NEWINGTON - Some religions believe that waterfalls symbolize “a place of peace and rest during life’s journey.” This may explain why Newington has an overwhelming feel of tranquility and is the perfect setting for any health and fitness enthusiast.
Newington is home to Mill Pond Brook, which is the smallest natural waterfall in the United States and located in the heart of the diverse town. What the fall lacks in size, it makes up for in character and serenity. The 16-foot waterfall is the backdrop for the Mill Pond Park, located on Garfield Street, which is the ideal venue for anyone looking to get fit this summer.
What’s makes the park fantastic is that it can accommodate people of all fitness levels, offering countless activities that will make working up a sweat pleasurable. The park has eight tennis courts, featuring two separate surfaces and shade coverage. A full-sized basketball court with some of Connecticut’s most-forgiving outdoor rims is located next to the tennis courts.
A swimming pool sits adjacent to the courts and is sectioned off with areas for open swimming and designated lanes for lap swim. The pool has changing rooms, showers and lifeguards and is surrounded by a fence to keep your little ones in and the unwanted critters out. The pool’s water is crystal clear, but they use chlorine to keep it that way, so remember to bring your swimming goggles to prevent eye irritation.
Surrounding the courts and pool are several fields to enjoy all the games we loved as kids, such blindfold tag. The fields are large enough to accommodate any activity, but please be aware that geese migrate from the nearby pond and use these fields as their personal lavatory. Friendly ducks also visit these fields, but if you feed them they will not leave your side and may even follow you home.
Encompassing all these activities and wildlife is a path around the perimeter on the park. The path is wide enough for both leisurely walkers and high intensity runners. The partially paved path takes you directly by the waterfall and a concession stand, which is open to the public.
The waterfall, courts, pool and fields are enough to put other parks to shame, but the town took its dedication to fitness even further by equipping the park with a handful of exercise machines. The machines, which include leg extensions, a pull-up bar and seated rows, are located on the north end of the park. This is your chance to do your favorite fitness center workout without having to hear the steroid-infested guy at the local gym grunting his way through deadlifts.
There is plenty to do at the park, but if you decide to venture out you won’t have to go far to explore the other trails Newington has to offer. You can access Indian Hill Trail directly from the park, which goes in two different directions. If you head west, you will see a beautiful golf course and many of the great neighborhoods of Newington. If you head east, you will reach Cedar Mountain Trail in less than two miles.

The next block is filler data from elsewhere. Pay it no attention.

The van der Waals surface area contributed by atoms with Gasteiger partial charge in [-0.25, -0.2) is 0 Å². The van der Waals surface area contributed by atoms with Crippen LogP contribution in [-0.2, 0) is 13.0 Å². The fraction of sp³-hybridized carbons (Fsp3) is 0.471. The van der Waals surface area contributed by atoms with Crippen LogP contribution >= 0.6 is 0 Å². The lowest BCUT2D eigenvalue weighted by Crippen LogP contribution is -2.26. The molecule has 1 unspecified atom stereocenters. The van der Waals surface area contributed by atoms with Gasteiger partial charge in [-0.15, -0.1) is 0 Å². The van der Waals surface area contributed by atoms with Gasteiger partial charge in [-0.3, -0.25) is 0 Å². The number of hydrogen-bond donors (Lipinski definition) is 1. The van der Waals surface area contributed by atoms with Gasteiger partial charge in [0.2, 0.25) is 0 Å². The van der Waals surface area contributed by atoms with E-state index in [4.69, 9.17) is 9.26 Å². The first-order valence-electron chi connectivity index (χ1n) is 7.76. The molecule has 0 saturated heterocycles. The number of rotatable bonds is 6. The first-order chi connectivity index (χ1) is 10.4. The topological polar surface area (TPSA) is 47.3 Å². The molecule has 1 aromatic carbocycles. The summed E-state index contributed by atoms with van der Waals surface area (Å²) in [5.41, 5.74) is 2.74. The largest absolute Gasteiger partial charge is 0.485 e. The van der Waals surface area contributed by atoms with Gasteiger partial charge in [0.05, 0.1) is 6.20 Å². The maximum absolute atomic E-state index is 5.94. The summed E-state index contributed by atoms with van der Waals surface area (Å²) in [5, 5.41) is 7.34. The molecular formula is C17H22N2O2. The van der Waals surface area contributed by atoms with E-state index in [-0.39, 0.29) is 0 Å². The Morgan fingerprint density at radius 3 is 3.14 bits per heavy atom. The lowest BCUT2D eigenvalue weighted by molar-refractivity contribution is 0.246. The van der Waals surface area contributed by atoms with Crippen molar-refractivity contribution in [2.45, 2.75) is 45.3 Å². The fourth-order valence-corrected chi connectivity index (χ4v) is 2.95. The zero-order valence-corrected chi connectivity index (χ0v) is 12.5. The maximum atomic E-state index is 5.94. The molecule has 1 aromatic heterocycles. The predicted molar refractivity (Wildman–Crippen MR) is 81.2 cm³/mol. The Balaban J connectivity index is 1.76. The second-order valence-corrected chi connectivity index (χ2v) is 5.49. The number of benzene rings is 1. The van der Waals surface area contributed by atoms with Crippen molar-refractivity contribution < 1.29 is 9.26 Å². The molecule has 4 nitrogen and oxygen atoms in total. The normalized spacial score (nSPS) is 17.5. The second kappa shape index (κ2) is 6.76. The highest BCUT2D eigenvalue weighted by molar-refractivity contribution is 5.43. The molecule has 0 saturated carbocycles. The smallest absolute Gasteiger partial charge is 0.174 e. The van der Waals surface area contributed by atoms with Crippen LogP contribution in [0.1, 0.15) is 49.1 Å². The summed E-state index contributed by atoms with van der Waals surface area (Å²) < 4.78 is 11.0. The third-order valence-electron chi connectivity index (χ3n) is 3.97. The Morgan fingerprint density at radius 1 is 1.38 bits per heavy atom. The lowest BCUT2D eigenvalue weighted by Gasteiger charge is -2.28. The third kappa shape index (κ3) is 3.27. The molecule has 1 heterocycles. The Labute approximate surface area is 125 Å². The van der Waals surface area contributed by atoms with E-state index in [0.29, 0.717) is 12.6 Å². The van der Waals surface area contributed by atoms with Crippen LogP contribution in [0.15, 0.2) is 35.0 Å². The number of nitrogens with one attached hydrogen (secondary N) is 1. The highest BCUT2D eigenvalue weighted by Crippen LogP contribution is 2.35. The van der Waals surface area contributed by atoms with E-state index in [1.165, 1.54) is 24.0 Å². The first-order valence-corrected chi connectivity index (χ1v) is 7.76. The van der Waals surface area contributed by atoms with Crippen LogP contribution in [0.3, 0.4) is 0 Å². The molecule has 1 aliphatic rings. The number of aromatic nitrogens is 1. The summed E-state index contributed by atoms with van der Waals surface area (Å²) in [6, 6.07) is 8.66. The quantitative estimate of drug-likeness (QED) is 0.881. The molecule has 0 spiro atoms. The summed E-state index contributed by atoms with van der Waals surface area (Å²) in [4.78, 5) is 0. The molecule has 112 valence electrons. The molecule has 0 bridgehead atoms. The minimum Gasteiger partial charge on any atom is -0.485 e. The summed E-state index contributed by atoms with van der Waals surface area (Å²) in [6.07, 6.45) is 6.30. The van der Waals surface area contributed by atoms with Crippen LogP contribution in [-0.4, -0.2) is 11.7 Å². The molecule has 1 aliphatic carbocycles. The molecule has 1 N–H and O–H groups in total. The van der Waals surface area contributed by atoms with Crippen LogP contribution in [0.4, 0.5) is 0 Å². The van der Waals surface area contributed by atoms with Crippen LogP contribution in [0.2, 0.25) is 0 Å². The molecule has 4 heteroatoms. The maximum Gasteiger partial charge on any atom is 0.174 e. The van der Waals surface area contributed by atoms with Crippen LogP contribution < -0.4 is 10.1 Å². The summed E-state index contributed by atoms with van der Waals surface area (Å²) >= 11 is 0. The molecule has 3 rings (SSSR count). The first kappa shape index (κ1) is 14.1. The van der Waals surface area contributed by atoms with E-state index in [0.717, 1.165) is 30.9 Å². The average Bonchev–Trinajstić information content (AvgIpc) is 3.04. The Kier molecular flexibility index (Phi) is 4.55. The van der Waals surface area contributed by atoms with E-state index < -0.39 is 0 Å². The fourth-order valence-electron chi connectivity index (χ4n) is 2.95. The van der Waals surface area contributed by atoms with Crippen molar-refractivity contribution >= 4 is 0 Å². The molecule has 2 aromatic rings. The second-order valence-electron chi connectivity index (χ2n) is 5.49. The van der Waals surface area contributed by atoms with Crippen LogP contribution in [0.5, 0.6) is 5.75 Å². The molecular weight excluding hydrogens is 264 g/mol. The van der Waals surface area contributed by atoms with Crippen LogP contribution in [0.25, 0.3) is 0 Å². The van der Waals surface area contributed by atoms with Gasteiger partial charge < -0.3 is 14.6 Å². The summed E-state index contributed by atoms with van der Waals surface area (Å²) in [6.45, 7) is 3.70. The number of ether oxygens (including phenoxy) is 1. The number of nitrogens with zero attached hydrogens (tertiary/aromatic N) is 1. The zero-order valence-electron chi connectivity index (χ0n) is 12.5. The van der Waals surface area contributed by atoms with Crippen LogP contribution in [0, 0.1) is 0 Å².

On your way to Cedar Mountain you’ll pass through Market Square. This section of town is the epicenter for health and fitness. The square is home to the Newington Yoga Center, CT Workout, World of Nutrition, and Connecticut Kenpo Karate. All four establishments have received glowing reviews online and make the square an exerciser’s paradise.
Just beyond square is the Cedar Mountain Trail. This is a great hike for those that love elevation or an amazing view. The trail will take you up a steep quarter-mile incline before climaxing at the Cedar Mountain ridgeline, which is a lookout with one of the most exquisite views Connecticut has to offer. The entire city can be seen from this lookout point, including the park. To prevent tomfoolery there are local police notices posted, as well as signs reminding hikers to use extreme caution in this area due to the ridgeline’s sudden drop-off. Legendary climber and author Reinhold Messer put it best when he said, “Mountains are not fair or unfair. They’re just dangerous.” Amen, Reinhold.
The outlook from the Cedar Mountain ridgeline is phenomenal, but this is also where a suspected phenomenon occurred decades ago. In 1965, and again in 1966, there were reports of possible extraterrestrial activity when two separate unidentified flying objects were spotted and reported in the local paper. It’s been nearly 50 years since the last reported sighting, but Halley’s Comet is visible every 75 years, so one can only hope that ALF will make his return to the Newington skies soon.
Beyond the UFO outlook you can continue hiking into the heavily-shaded woods and see a variety of trees, birds, and the occasional possum. Keep in mind that these woods are filled with poison ivy, so it’s best to live by the old adage, “Leaves of three, let it be. Leaves of four, eat some more.” On second thought, I wouldn’t eat any of the foliage. Bring a Clif Bar instead.
The park and Cedar Mountain are great way to spend an afternoon, but if you’re looking for a quicker workout you should visit the other trails around town. Newington Greenway is a mile long jaunt through the woods and Black Hole Trail will take you from Clem Lamire Field to Young Farm. Both will give you the welcoming sights of Newington’s neighborhoods combined with the peacefulness of the surrounding woods.
Now that you’re equipped with the knowledge needed to navigate Newington, it’s time to go enjoy all the outdoor offerings of this friendly town. Just remember to follow the Girl Scout’s motto of “Take Only Photos; Leave Only Footprints” along your journey. If one of those photos happens to be of an alien spacecraft or extraterrestrial, please send photo to firstname.lastname@example.org to be published.